Breaking News
More () »

Warner Robins considering speed cameras in school zones

A new traffic study shows hundreds of drivers speeding through school zones in Warner Robins. City councilmembers say the results show a need for speed cameras.

WARNER ROBINS, Ga. — Speed cameras could soon be the newest Warner Robins equipment added to your child's school zone.

A company that installs speed cameras recorded more than 1,600 drivers speeding in front of Lake Joy Elementary School, in one day, and that's just a sliver of data that comes from their new, detailed traffic study.

Most of the time, traffic on Lake Joy Road sounds like a highway.

"Surprisingly, it's very calm today," Prince Taylor said.

Taylor grew up riding a school bus here.

Now, he rides his bike to Central Georgia Technical College.

"I go on this path or I follow right behind here if the traffic over here is too bad," Taylor said.

In March, RedSpeed USA did a traffic study near three Warner Robins schools.

The City and the Warner Robins Police Department just released the results.

"It was eye-opening for the amount. We knew there was speeding, but we had no idea that there was that much amount of speed and how high the speed was as well," Warner Robins Police Chief John Wagner said.

RedSpeed USA found hundreds of speeders flying by Northside High School, Warner Robins High School, and Lake Joy Elementary between 7 a.m. and 9 a.m. and 2 p.m. and 4 p.m.

"These are two of the larger elementary schools that we have in the City of Warner Robins. There's a lot of traffic coming in, a lot of moms and dads dropping kids off, a lot of bus traffic coming in and out of here. We've seen I think it was up to 68 miles per hour. That in and of itself is about 18 miles over what the normal speed limit is, so if you factor in when it's a school zone, you're looking at almost 30 miles over what the limit is," Councilman Kevin Lashley said.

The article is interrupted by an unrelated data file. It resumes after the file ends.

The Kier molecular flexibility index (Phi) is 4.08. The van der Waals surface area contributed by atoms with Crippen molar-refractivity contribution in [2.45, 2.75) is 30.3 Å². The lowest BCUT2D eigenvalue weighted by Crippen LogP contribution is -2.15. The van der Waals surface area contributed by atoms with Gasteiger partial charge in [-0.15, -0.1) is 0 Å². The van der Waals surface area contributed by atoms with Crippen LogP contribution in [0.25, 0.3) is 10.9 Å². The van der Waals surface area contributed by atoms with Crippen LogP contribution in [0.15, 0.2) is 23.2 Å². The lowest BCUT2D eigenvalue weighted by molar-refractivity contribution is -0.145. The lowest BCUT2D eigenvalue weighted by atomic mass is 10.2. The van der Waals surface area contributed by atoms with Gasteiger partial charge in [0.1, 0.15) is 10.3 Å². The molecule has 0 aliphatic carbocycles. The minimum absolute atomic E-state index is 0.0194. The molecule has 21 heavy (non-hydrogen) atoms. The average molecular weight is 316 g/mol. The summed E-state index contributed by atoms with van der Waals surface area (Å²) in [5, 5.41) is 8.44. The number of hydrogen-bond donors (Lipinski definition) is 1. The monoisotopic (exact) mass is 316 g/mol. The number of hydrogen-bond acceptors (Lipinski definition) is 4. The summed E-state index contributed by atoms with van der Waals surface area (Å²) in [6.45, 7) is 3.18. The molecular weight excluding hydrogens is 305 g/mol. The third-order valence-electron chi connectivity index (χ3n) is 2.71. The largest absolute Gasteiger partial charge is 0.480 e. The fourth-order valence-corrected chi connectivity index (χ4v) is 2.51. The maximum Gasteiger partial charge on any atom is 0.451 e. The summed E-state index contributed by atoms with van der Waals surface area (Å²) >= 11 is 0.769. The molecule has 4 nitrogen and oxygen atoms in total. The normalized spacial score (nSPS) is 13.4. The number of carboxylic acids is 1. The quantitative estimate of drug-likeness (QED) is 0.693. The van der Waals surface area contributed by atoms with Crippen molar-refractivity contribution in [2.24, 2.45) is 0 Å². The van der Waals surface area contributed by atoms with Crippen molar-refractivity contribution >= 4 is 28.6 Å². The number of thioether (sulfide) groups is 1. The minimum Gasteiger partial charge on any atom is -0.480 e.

That's why Lashley says the city is thinking about installing speed cameras in some school zones.

"Anywhere you have a lot of foot traffic. That's where we really want to start the focus and then eventually, if we can work them into all of them, that would be great," Lashley said.

"It's no secret what the speeds are in these school zones, but yet, people drive through them at high rates of speed, and, again, we don't have the personnel that we can sit out there and can run radar every day, in every school zone. It's just not possible," Wagner said.

Wagner and Lashley say if the cameras were to catch you speeding, you would be given an administrative citation, not a criminal traffic citation.

"That's the difference between hundreds of dollars," Wagner said.

"There wouldn't be any points on their license. It's just a simple fine. They pay one fee for the first ticket. It bumps up for the second and third and so on; and that money goes directly to the police department, except for the portion that the company gets themselves," Lashley said.

"The fine money has to go towards law enforcement projects. It is much more than speed zone cameras. This is much more than any revenue raising. That's not the point of it at all. It's about children safety in school zones. We don't want anybody getting hit. The whole point is safety," Wagner said.

"It's something I would want, because I would at least have the mind of, I am being safe, they're being safe. I have to watch for their speed, at least make them maintain focus of what they're doing; and if someone else's kid is being more protected, I mean, I would love that," Taylor said.

To be clear, the city hasn't approved these cameras.

Lashley and Wagner say they still have many details to discuss, like how many cameras to get and which school zones to put them in.

Wagner says the traffic study did not cost the city anything.

He also says, if the city approves the cameras, the cameras will send out warnings to speeders for 30 days before any citations are given.

They'd be active only during school zone hours.

Before You Leave, Check This Out